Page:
Six things you must do before you upgrade to Windows 10

Windows 10 will get a major update soon, probably on November 10. The upgrade process has been battle tested by 120 million people. Windows 10 will be ready next week.

Now it’s time for you to get ready. Sorry to be a nag, but there are six things you must do before you upgrade a computer to Windows 10.

1) Decide if you want to upgrade

2) Back up your data

3) Check with the computer manufacturer

4) Check business programs

5) Create a recovery disk

6) Back up your data

1) Decide if you want to upgrade

Decide if you want to upgrade to Windows 10

Upgrading to Windows 10 is optional. You don’t have to do anything.

Microsoft really, really wants you to upgrade to Windows 10. It may have already downloaded gigabytes of install files to your hard drive, whether you said you wanted them or not. Notices have been appearing on your screen, imploring you to upgrade. Early next year Microsoft plans to push the Windows 10 upgrade through the Automatic Update system as a “recommended” update – the kind that your computer installs automatically as part of your basic security setup. (This is, perhaps, not Microsoft’s wisest decision. You’ll still be able to cancel the upgrade but the experience will make you frustrated and cynical.)

Microsoft is not doing this for the money – remember, the Windows 10 upgrade is free for the life of the machine. Instead, it’s trying to make Windows stronger. If a big percentage of the world’s computers are running the same version of Windows, Microsoft will be able to keep Windows 10 secure more effectively and it can update it and add features more quickly. Manufacturers will be able to write better drivers. Supporting several versions of Windows with many different subgroups (Windows 7 with and without service packs, Windows 8 vs. 8.1) is tough on everybody.

Worthy goals – and hey, Windows 10 is lovely. Still, these three things should be in your mind:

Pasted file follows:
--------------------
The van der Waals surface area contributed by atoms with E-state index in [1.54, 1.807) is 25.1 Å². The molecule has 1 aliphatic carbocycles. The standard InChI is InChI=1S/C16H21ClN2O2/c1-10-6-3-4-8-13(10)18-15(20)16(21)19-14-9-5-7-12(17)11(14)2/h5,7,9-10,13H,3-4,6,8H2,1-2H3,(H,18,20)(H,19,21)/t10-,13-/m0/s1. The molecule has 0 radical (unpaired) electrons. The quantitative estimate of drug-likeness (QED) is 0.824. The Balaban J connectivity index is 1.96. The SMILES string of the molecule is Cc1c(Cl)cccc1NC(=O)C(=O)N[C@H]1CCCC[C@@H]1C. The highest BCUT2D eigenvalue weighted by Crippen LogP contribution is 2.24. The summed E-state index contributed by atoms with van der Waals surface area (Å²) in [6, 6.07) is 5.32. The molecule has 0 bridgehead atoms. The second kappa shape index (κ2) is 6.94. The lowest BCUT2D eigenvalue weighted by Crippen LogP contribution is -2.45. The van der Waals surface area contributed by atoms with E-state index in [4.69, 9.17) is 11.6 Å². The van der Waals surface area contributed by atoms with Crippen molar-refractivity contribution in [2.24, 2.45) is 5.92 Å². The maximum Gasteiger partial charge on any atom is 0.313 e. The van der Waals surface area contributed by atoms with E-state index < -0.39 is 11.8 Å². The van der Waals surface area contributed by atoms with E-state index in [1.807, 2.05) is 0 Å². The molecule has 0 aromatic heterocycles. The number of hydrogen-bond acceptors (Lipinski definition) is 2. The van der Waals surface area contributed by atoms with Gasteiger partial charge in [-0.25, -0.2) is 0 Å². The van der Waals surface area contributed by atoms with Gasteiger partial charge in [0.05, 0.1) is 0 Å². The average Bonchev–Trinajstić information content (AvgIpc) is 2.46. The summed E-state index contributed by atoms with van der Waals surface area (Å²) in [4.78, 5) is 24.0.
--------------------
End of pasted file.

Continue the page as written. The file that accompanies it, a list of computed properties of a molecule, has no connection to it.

•  Windows 10 will not improve the performance of your computer.

•  Windows 10 will not fix problems with your computer.

•  Upgrades are risky.

In general, I don’t think computers over four years old should be upgraded. They’re in their golden years. They’ve got years of accumulated crud from upgrades and patches and programs installed and removed. They may have components inside that aren’t supported in Windows 10. It all increases the risk of an unhappy upgrade. Let them live out their life in peace and save up for a Windows 10 computer.

Here’s more info to help you decide if you want to upgrade.

2) Back up your data

Backup data before upgrading to Windows 10

No excuses. This is the irreducible minimum requirement. Don’t you dare reach for that upgrade button unless you have a backup of your data. You have to be able to explain to me what program did the backup and where the backup is stored. If you don’t have a backup, I will not be sympathetic about your upgrade problems. I’ll be sarcastic and I’ll make it sound like the problems are all your fault.

There are three ways to be sure your files are backed up.

Check your backup program  If you’re already doing backups, check them. Make sure you know what program is doing the backup, that the backup includes all your data, and that the last backup was successful. If you’re running Bruceb Cloud Backup, drop me a note.

Use the built-in Windows backup  If you don’t have a backup, buy a 2Tb external hard drive and set up Windows 7 Backup or Windows 8 File History, including a system image in each case. Follow the links for instructions.

Manually copy the files  Over the last ten years, Microsoft has pushed the entire Windows ecosystem – users and software developers – toward the goal of having all your data stored under your name in the Users folder. For most people it is sufficient to get a USB stick or an external hard drive and copy these folders from C:\Users\(Name):

•  Desktop

•  Documents

•  Downloads

•  Favorites

•  Music

•  Pictures

•  Videos